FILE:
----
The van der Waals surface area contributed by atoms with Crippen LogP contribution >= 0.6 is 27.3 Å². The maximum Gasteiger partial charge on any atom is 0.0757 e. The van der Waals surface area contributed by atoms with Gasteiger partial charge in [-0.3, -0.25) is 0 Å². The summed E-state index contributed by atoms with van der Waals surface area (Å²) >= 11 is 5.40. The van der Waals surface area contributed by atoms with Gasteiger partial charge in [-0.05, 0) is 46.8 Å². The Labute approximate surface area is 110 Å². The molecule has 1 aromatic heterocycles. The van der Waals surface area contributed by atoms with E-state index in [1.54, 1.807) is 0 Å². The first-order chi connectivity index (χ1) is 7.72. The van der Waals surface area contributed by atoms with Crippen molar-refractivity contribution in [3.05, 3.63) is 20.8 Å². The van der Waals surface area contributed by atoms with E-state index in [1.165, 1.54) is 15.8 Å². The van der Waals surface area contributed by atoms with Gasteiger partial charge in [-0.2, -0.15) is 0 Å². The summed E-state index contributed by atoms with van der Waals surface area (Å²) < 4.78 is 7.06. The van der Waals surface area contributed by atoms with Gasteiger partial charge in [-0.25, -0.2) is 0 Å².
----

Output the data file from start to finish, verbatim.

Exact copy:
The van der Waals surface area contributed by atoms with Crippen LogP contribution >= 0.6 is 27.3 Å². The maximum Gasteiger partial charge on any atom is 0.0757 e. The van der Waals surface area contributed by atoms with Gasteiger partial charge in [-0.3, -0.25) is 0 Å². The summed E-state index contributed by atoms with van der Waals surface area (Å²) >= 11 is 5.40. The van der Waals surface area contributed by atoms with Gasteiger partial charge in [-0.05, 0) is 46.8 Å². The Labute approximate surface area is 110 Å². The molecule has 1 aromatic heterocycles. The van der Waals surface area contributed by atoms with E-state index in [1.54, 1.807) is 0 Å². The first-order chi connectivity index (χ1) is 7.72. The van der Waals surface area contributed by atoms with Crippen molar-refractivity contribution in [3.05, 3.63) is 20.8 Å². The van der Waals surface area contributed by atoms with E-state index in [1.165, 1.54) is 15.8 Å². The van der Waals surface area contributed by atoms with Gasteiger partial charge in [-0.2, -0.15) is 0 Å². The summed E-state index contributed by atoms with van der Waals surface area (Å²) < 4.78 is 7.06. The van der Waals surface area contributed by atoms with Gasteiger partial charge in [-0.25, -0.2) is 0 Å².